A recent article in The Conversation attempts to disclose the evolutionary secrets of beards. Why do some men sport them? And why do some women find them attractive?
The quest for finding a Darwinian answer for a variety of phenomena is not new. As Pierre Teilhard de Chardin (1881–1955) famously put it, “Evolution is the light that illuminates all facts, a curve that all lines must follow” and Theodosius Dobzhansky wrote an essay in 1973 entitled Nothing in Biology Makes Sense Except in the Light of Evolution.
So does this also include beards?
The Conversation article obviously starts with the basic assumption that it does:
“What is the point of a beard, evolutionarily speaking? Children, women, and a whole bunch of men manage just fine without one. But take a walk down some streets these days and you’ll be confronted with all sizes and shapes of groomed (and less groomed) facial hair – from designer stubble to waxed moustaches and hipster beards.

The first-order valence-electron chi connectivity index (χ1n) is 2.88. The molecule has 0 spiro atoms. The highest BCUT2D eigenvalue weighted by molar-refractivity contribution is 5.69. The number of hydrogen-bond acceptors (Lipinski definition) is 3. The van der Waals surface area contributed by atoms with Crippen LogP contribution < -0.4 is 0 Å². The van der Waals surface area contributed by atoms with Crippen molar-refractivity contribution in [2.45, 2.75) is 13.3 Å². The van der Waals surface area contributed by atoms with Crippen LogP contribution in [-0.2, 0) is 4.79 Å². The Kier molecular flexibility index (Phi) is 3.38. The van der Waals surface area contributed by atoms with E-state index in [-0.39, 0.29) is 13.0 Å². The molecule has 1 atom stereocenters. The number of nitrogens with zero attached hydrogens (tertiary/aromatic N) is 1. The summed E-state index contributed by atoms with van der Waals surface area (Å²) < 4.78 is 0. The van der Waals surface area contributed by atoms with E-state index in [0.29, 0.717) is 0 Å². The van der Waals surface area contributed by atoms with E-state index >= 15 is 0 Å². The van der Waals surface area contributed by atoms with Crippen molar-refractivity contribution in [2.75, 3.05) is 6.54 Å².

When we see men paying attention to their appearance, it’s easy to assume that they’re just angling for partners. But our research on beards and voices shows that beards probably evolved at least partly to help men boost their standing among other men.”
Author Tamsin Saxton throws in some Darwinese, such as “evolution through sexual selection”, for good measure.
Evolutionists need this concept, as natural selection cannot explain the beauty we see in the animal kingdom and elsewhere.